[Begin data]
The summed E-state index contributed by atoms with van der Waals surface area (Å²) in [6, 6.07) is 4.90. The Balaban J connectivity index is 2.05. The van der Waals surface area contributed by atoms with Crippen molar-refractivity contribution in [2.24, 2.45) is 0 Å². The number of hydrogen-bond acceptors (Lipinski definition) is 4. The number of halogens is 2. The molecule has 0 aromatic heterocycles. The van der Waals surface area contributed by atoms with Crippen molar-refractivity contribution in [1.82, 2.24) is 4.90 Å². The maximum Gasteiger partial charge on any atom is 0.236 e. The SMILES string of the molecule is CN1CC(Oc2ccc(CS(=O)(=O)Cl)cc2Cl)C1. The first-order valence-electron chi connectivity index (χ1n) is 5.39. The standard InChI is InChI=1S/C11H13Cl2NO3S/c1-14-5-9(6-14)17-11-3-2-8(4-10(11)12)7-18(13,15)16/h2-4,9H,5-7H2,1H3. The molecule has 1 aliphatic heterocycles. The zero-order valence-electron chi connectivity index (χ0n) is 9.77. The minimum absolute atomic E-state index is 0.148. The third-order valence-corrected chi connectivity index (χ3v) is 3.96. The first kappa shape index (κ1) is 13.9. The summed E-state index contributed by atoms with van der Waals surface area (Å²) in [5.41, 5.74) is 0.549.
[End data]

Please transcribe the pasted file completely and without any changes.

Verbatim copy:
The summed E-state index contributed by atoms with van der Waals surface area (Å²) in [6, 6.07) is 4.90. The Balaban J connectivity index is 2.05. The van der Waals surface area contributed by atoms with Crippen molar-refractivity contribution in [2.24, 2.45) is 0 Å². The number of hydrogen-bond acceptors (Lipinski definition) is 4. The number of halogens is 2. The molecule has 0 aromatic heterocycles. The van der Waals surface area contributed by atoms with Crippen molar-refractivity contribution in [1.82, 2.24) is 4.90 Å². The maximum Gasteiger partial charge on any atom is 0.236 e. The SMILES string of the molecule is CN1CC(Oc2ccc(CS(=O)(=O)Cl)cc2Cl)C1. The first-order valence-electron chi connectivity index (χ1n) is 5.39. The standard InChI is InChI=1S/C11H13Cl2NO3S/c1-14-5-9(6-14)17-11-3-2-8(4-10(11)12)7-18(13,15)16/h2-4,9H,5-7H2,1H3. The molecule has 1 aliphatic heterocycles. The zero-order valence-electron chi connectivity index (χ0n) is 9.77. The minimum absolute atomic E-state index is 0.148. The third-order valence-corrected chi connectivity index (χ3v) is 3.96. The first kappa shape index (κ1) is 13.9. The summed E-state index contributed by atoms with van der Waals surface area (Å²) in [5.41, 5.74) is 0.549.